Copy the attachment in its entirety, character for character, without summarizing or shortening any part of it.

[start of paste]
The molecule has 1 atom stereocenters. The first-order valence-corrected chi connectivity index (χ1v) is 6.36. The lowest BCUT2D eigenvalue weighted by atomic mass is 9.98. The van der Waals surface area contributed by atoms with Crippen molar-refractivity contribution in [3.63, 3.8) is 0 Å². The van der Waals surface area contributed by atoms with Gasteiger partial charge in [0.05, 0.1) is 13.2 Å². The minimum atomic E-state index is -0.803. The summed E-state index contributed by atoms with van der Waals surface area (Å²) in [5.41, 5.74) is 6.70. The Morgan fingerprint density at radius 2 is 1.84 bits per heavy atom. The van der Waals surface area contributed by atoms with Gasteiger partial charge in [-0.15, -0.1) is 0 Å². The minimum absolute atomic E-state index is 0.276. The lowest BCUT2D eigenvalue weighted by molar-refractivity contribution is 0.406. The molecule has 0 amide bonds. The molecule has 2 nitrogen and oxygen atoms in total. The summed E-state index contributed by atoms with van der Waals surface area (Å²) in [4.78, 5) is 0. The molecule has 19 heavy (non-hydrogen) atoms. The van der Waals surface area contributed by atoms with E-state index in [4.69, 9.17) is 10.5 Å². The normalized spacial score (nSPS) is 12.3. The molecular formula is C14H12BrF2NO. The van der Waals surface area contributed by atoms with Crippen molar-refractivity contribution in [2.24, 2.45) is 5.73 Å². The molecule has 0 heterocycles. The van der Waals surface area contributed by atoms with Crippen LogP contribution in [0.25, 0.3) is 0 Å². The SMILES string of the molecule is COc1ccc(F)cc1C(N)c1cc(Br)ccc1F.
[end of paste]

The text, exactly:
The molecule has 1 atom stereocenters. The first-order valence-corrected chi connectivity index (χ1v) is 6.36. The lowest BCUT2D eigenvalue weighted by atomic mass is 9.98. The van der Waals surface area contributed by atoms with Crippen molar-refractivity contribution in [3.63, 3.8) is 0 Å². The van der Waals surface area contributed by atoms with Gasteiger partial charge in [0.05, 0.1) is 13.2 Å². The minimum atomic E-state index is -0.803. The summed E-state index contributed by atoms with van der Waals surface area (Å²) in [5.41, 5.74) is 6.70. The Morgan fingerprint density at radius 2 is 1.84 bits per heavy atom. The van der Waals surface area contributed by atoms with Gasteiger partial charge in [-0.15, -0.1) is 0 Å². The minimum absolute atomic E-state index is 0.276. The lowest BCUT2D eigenvalue weighted by molar-refractivity contribution is 0.406. The molecule has 0 amide bonds. The molecule has 2 nitrogen and oxygen atoms in total. The summed E-state index contributed by atoms with van der Waals surface area (Å²) in [4.78, 5) is 0. The molecule has 19 heavy (non-hydrogen) atoms. The van der Waals surface area contributed by atoms with E-state index in [4.69, 9.17) is 10.5 Å². The normalized spacial score (nSPS) is 12.3. The molecular formula is C14H12BrF2NO. The van der Waals surface area contributed by atoms with Crippen molar-refractivity contribution in [2.24, 2.45) is 5.73 Å². The molecule has 0 heterocycles. The van der Waals surface area contributed by atoms with Crippen LogP contribution in [0.25, 0.3) is 0 Å². The SMILES string of the molecule is COc1ccc(F)cc1C(N)c1cc(Br)ccc1F.